Keep your eyes peeled for red flags when buying a vehicle from an individual, as they might be a “curber,” warns the provincial government.

A curber is someone who sells vehicles for profit without a license, according to a government release.

“Curbers pose as private-sellers, often buying salvage or vehicles from various sources,” said Denny Huyghebaert with the province’s Financial and Consumer Affairs Authority (FCAA).

“They may clean the vehicles, make superficial repairs and quickly turn the cars around for resale. Curbers operate illegally and often ignore consumer protection legislation which licensed dealers are bound by,” he said.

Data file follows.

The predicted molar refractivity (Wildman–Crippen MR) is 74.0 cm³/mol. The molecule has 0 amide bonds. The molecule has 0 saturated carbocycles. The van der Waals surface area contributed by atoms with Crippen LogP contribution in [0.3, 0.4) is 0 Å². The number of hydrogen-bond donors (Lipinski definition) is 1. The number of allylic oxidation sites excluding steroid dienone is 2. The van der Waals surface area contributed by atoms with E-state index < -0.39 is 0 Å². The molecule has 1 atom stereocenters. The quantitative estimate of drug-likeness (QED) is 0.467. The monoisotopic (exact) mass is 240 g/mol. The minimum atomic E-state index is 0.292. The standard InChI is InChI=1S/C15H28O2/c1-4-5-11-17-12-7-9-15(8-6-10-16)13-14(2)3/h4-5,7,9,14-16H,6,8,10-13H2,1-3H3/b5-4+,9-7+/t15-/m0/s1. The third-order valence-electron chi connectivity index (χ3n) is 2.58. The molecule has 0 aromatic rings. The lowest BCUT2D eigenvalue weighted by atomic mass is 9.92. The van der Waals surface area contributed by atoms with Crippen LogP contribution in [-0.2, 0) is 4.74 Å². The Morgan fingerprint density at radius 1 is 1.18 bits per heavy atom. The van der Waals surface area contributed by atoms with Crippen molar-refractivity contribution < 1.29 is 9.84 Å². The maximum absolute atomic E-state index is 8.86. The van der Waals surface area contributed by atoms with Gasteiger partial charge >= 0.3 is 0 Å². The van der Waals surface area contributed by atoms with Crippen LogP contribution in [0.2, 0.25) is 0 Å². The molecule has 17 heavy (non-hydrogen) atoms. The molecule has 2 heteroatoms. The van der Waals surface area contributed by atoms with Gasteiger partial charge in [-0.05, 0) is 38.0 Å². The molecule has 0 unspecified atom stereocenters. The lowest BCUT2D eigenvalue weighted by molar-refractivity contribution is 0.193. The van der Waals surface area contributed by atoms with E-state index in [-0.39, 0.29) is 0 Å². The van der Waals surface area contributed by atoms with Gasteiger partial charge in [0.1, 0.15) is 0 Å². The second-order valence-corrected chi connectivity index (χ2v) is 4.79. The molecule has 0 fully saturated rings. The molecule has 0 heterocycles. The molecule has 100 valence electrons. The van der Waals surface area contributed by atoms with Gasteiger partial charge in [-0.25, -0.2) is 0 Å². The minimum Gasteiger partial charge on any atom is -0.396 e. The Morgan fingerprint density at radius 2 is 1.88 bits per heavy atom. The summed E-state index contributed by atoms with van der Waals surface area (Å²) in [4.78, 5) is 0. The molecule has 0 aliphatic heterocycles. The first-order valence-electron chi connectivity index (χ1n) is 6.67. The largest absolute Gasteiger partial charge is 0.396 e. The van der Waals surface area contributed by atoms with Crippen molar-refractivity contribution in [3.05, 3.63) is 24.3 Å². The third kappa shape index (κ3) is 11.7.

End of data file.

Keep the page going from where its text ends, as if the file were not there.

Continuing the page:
To spot a curber, there are a few key things to watch out for. First, ask for a driver’s license and compare this to the vehicle registration form. If the ID doesn’t match the registration, that’s a red flag.

Curbers often don’t want you to know where they live or work from, so they will offer to meet you at a coffee shop or mall parking lot to sell you the vehicle. Sob stories are also a common tactic, used to convince the person to buy the vehicle out of guilt or sympathy.

Other red flags include seeing multiple listings of the same vehicle with different names and phone numbers, and asking for payment in cash only.

To check on a vehicle’s history, search the vehicle identification number (VIN) on SGI’s VIN Search, a free service that will show the vehicle’s damage claims history in the province and the status of the vehicle, among other things.

To report a curber, call FCAA at 1-877-880-5550 or by email at